Date Published: November 2015
Too many infant boys of Palm Beach gentry are dying of Sudden Infant Death Syndrome (SIDS). Only obstetrics nurse, Casey Jansson, is suspicious.
Al Warner, crack Miami Homicide detective, is inactive, languishing on medical leave after a deadly shootout with a serial killer, “The Angel of Death.” He’s in the best physical condition of his life, but is struggling to convince the Department’s shrink he is not suffering from PTSD.
Warner meets Casey at a local pub. They are attracted to each other, but misreading the other’s body language, remain reserved. Learning of the SIDS deaths from Casey, Warner concedes it sounds more than coincidental, but can find no obvious Motive or Opportunity. However, he agrees to help investigate, hoping romance develops later.
Casey’s obsession eventually tangles her in mortal danger. Only Warner can save her, if he can figure out where she went, and get there in time.
“How are you feeling, Detective?”
“Good, Doc,” Al Warner said. “Ready to get out of here, I can tell ya.”
“No headaches?” Doctor Kent settled on a stool, flipping through his chart.
“Nope. Haven’t had one since I’ve been awake.”
“Good.” The doctor lifted an eyelid, peering through a small, lighted scope.
“Sleeping well?” He handed the instrument to a nameless intern who repeated the examination. Warner fidgeted but didn’t complain. Jackson Memorial is a teaching hospital.
“Sleep’s no problem,” he said, “but I’m gettin’ antsy. Can’t wait to get back on The Job. It’s been a month.”
“Not as long as last time, Detective, but I don’t see any reason to keep you here any longer. Let’s look at your wound.” He parted Warner’s thick, nearly black curly hair, revealing a small patch of bare scalp. He drew the intern close, indicating the two-inch seam of rippled skin.
“See how the scar is well knit. Still a little inflamed, but nicely healed. The brain swelling is gone, back to normal for the last ten days.” He patted Warner on the shoulder. “All your physical signs seem quite good.”
“What’s this, Doctor?” the intern asked, lightly touching the thin patch of hairless skull. Doctor Kent shined a small light on the area. A second pale ridge of similar length bisected the recent wound.
“Oh, that… another bullet scar. This is detective Warner’s second visit with us in…what, Al? About a year?’
“Thirteen months,” Warner grumbled, brushing their hands away.
“Right. Really weird to be shot twice in almost the same spot, a year apart.”
“Let’s skip the history lesson, Doc. When can I go back to work?”
“Well, as I said, I’m ready to release you. But, returning to duty is up to your captain.”
“Swell.” Warner slipped off the examination table. “This lyin’ around is drivin’ me nuts. I’ll get my stuff together and be outta here…”
“Tomorrow, Detective. I want to run a few more tests after lunch. A final checkup in the morning and you can go.”
Al Warner sighed. Tests and more tests. He was starting to feel sorry for lab rats.
The intern hurried after Dr. Kent, striding down the brightly-lit white tiled hallway, intent on finishing his rounds.
“He was really shot twice in the same spot, Doctor? Pretty unlucky.”
“Or very lucky! One centimeter to the right for either bullet and we would have lost south Florida’s best detectives.” They sped along, white cloaks flapping behind.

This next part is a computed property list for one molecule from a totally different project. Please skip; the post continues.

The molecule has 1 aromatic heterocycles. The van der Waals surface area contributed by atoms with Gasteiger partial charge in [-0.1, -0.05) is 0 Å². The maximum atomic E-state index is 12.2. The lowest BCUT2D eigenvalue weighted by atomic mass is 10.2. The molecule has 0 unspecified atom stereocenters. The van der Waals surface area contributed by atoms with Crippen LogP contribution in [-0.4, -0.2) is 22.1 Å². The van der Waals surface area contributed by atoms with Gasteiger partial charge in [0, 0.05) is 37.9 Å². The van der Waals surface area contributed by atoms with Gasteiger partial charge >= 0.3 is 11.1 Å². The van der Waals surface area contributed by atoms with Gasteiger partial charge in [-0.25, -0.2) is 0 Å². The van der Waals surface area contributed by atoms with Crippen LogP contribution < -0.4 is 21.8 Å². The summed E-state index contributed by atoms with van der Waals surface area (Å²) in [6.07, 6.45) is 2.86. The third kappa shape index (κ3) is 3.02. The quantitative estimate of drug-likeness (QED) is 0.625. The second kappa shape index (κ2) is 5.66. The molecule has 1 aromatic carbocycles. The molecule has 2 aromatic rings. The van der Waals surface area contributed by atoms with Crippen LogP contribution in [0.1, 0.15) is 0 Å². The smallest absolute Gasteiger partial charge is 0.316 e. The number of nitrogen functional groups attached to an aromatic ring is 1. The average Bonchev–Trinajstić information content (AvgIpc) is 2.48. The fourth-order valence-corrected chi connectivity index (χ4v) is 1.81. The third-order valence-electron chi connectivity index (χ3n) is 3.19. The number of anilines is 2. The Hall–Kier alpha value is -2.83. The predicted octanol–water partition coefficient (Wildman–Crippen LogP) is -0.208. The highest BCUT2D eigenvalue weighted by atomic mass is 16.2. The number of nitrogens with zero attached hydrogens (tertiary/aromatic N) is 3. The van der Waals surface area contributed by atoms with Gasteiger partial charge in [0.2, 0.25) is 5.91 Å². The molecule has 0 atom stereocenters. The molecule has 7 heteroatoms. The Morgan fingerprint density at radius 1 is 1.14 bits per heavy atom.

“He’s that good? What makes him so special?”
“It’s hard to quantify, especially since I’m not into police work, but he seems to have an uncanny instinct about crimes. He was in the right place at the right time for two vicious killers that no one else came close to catching. The first wound was touch and go. If his partner finds him thirty minutes later, he would have bled out. I treated him then, too. Six weeks in a coma, and then the rehab. Never saw a more dedicated man.”
Conversation paused while they visited a patient recovering from kidney surgery. Back in the hallway, the intern tugged the doctor’s sleeve.
“So what happened then?”
“To Detective Warner? He got shot again?”
“Of course. That’s why he’s here. After the Angel of Death killings.”
“The what? I don’t…”
“You new here, McCauley?”
“Yeah. Just came from Chicago for my internship.”
“Okay. Well, after Warner recovered from the Leordano affair, a new serial killer popped up. The press dubbed him the Angel of Death. Killed a bunch of beautiful young women. Bad headaches… near-migraines… and terrible nightmares plagued Warner then. The result of his previous wound, I suppose. Didn’t stop him though. He tracked down the guy when everyone else was stumped. The killer died in another shoot-out and Warner ended up with us again. The man is a bona fide hero.”
“Wow!” McCauley said.
“Yeah,” Doctor Kent replied, “but don’t tell him that. Just doing the job, as far as he’s concerned. We need more cops around like Al Warner.”
“Now, let’s see how this lady is doing,” he said, entering the next room.
George A. Bernstein is the retired President of a Chicago small appliance company, now living in south Florida. Born to Die is the 2nd in his Detective Al Warner Suspense series, following Death’s Angel, a 5-Star reviewed novel. Two more are already in the works. Bernstein’s first novel, Trapped, was a winner in a publisher’s “Next Great American Novel” contest, and has gained mostly 5-Star reviews at Amazon and Goodreads while becoming an Amazon Top 100 Novel. His 2nd novel, A 3rd Time to Die (A paranormal Romantic Suspense), also has almost all 5-Star Reviews, with one reader likening him to the best, less “spooky” works of Dean Koontz & Stephen King.
He’s also a “World-class” fly-fisherman, recently catching his 13th fly rod IGFA World Records, and has published Toothy Critters Love Flies (www.pikeflyguy.com), the complete book on fly-fishing for pike & musky.
Amazon Author Page: http://amazon.com/author/georgeabernstein